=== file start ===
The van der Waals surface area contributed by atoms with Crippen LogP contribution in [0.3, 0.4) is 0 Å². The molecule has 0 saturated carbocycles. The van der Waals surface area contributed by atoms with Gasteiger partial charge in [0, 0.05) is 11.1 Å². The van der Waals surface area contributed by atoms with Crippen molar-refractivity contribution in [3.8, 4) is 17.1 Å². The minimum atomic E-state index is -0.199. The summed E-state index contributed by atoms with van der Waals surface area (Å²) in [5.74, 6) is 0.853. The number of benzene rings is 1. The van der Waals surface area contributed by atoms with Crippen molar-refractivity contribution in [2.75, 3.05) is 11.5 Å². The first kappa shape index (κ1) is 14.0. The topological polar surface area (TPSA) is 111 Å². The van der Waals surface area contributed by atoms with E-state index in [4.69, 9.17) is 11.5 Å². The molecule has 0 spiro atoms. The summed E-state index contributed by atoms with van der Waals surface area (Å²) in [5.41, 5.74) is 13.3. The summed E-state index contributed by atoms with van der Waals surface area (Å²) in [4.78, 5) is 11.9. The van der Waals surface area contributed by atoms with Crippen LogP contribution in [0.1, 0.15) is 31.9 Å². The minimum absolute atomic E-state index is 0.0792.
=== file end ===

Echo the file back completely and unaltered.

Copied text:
The van der Waals surface area contributed by atoms with Crippen LogP contribution in [0.3, 0.4) is 0 Å². The molecule has 0 saturated carbocycles. The van der Waals surface area contributed by atoms with Gasteiger partial charge in [0, 0.05) is 11.1 Å². The van der Waals surface area contributed by atoms with Crippen molar-refractivity contribution in [3.8, 4) is 17.1 Å². The minimum atomic E-state index is -0.199. The summed E-state index contributed by atoms with van der Waals surface area (Å²) in [5.74, 6) is 0.853. The number of benzene rings is 1. The van der Waals surface area contributed by atoms with Crippen molar-refractivity contribution in [2.75, 3.05) is 11.5 Å². The first kappa shape index (κ1) is 14.0. The topological polar surface area (TPSA) is 111 Å². The van der Waals surface area contributed by atoms with E-state index in [4.69, 9.17) is 11.5 Å². The molecule has 0 spiro atoms. The summed E-state index contributed by atoms with van der Waals surface area (Å²) in [5.41, 5.74) is 13.3. The summed E-state index contributed by atoms with van der Waals surface area (Å²) in [4.78, 5) is 11.9. The van der Waals surface area contributed by atoms with Crippen LogP contribution in [0.1, 0.15) is 31.9 Å². The minimum absolute atomic E-state index is 0.0792.